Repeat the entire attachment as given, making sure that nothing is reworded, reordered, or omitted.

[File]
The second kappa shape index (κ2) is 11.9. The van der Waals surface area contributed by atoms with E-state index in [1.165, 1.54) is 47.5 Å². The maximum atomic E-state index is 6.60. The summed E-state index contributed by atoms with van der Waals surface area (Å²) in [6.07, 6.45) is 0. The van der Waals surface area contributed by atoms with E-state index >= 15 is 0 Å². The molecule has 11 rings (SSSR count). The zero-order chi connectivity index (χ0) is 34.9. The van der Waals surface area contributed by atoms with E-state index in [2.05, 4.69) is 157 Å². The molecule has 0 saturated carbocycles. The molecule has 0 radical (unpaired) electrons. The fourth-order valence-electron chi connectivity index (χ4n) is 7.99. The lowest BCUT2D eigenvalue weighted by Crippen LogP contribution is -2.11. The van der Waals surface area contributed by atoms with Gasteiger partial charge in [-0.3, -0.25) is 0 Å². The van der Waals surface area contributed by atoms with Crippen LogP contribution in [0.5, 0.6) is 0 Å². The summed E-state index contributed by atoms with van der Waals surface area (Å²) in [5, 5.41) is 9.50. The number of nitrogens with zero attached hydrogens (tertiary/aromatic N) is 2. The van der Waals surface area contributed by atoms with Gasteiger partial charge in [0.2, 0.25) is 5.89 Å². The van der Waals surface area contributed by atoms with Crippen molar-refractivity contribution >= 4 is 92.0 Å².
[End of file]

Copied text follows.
The second kappa shape index (κ2) is 11.9. The van der Waals surface area contributed by atoms with E-state index in [1.165, 1.54) is 47.5 Å². The maximum atomic E-state index is 6.60. The summed E-state index contributed by atoms with van der Waals surface area (Å²) in [6.07, 6.45) is 0. The van der Waals surface area contributed by atoms with E-state index >= 15 is 0 Å². The molecule has 11 rings (SSSR count). The zero-order chi connectivity index (χ0) is 34.9. The van der Waals surface area contributed by atoms with E-state index in [2.05, 4.69) is 157 Å². The molecule has 0 saturated carbocycles. The molecule has 0 radical (unpaired) electrons. The fourth-order valence-electron chi connectivity index (χ4n) is 7.99. The lowest BCUT2D eigenvalue weighted by Crippen LogP contribution is -2.11. The van der Waals surface area contributed by atoms with Gasteiger partial charge in [-0.3, -0.25) is 0 Å². The van der Waals surface area contributed by atoms with Crippen LogP contribution in [0.5, 0.6) is 0 Å². The summed E-state index contributed by atoms with van der Waals surface area (Å²) in [5, 5.41) is 9.50. The number of nitrogens with zero attached hydrogens (tertiary/aromatic N) is 2. The van der Waals surface area contributed by atoms with Gasteiger partial charge in [0.2, 0.25) is 5.89 Å². The van der Waals surface area contributed by atoms with Crippen molar-refractivity contribution >= 4 is 92.0 Å².